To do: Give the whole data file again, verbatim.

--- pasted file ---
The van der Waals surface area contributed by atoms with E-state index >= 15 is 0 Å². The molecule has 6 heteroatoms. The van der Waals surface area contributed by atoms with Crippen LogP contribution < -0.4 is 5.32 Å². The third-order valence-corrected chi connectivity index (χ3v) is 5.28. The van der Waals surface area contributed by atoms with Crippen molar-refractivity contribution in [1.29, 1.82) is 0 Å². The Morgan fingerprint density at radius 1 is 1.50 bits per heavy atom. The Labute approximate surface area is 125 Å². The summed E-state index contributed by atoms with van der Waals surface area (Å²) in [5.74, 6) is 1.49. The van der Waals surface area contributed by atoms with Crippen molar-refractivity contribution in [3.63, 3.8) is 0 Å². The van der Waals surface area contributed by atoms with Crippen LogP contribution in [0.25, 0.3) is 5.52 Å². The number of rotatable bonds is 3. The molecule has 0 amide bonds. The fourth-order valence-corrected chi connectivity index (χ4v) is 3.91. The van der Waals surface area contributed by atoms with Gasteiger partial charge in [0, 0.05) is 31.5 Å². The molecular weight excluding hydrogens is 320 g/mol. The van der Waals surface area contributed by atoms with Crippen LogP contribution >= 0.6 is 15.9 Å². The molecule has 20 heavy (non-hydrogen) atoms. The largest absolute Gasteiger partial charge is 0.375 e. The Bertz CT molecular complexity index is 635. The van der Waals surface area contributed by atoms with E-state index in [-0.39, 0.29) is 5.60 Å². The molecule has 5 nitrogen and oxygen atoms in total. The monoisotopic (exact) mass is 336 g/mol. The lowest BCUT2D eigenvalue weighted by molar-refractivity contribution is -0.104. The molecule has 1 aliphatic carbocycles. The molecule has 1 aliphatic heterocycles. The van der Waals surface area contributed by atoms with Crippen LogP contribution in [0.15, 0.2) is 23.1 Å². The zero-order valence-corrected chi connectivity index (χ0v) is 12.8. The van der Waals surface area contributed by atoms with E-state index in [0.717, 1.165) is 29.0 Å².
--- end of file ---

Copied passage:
The van der Waals surface area contributed by atoms with E-state index >= 15 is 0 Å². The molecule has 6 heteroatoms. The van der Waals surface area contributed by atoms with Crippen LogP contribution < -0.4 is 5.32 Å². The third-order valence-corrected chi connectivity index (χ3v) is 5.28. The van der Waals surface area contributed by atoms with Crippen molar-refractivity contribution in [1.29, 1.82) is 0 Å². The Morgan fingerprint density at radius 1 is 1.50 bits per heavy atom. The Labute approximate surface area is 125 Å². The summed E-state index contributed by atoms with van der Waals surface area (Å²) in [5.74, 6) is 1.49. The van der Waals surface area contributed by atoms with Crippen molar-refractivity contribution in [3.63, 3.8) is 0 Å². The van der Waals surface area contributed by atoms with Crippen LogP contribution in [0.25, 0.3) is 5.52 Å². The number of rotatable bonds is 3. The molecule has 0 amide bonds. The fourth-order valence-corrected chi connectivity index (χ4v) is 3.91. The van der Waals surface area contributed by atoms with Gasteiger partial charge in [0, 0.05) is 31.5 Å². The molecular weight excluding hydrogens is 320 g/mol. The van der Waals surface area contributed by atoms with Crippen LogP contribution >= 0.6 is 15.9 Å². The molecule has 20 heavy (non-hydrogen) atoms. The largest absolute Gasteiger partial charge is 0.375 e. The Bertz CT molecular complexity index is 635. The van der Waals surface area contributed by atoms with E-state index in [-0.39, 0.29) is 5.60 Å². The molecule has 5 nitrogen and oxygen atoms in total. The monoisotopic (exact) mass is 336 g/mol. The lowest BCUT2D eigenvalue weighted by molar-refractivity contribution is -0.104. The molecule has 1 aliphatic carbocycles. The molecule has 1 aliphatic heterocycles. The van der Waals surface area contributed by atoms with Crippen LogP contribution in [0.15, 0.2) is 23.1 Å². The zero-order valence-corrected chi connectivity index (χ0v) is 12.8. The van der Waals surface area contributed by atoms with E-state index in [0.717, 1.165) is 29.0 Å².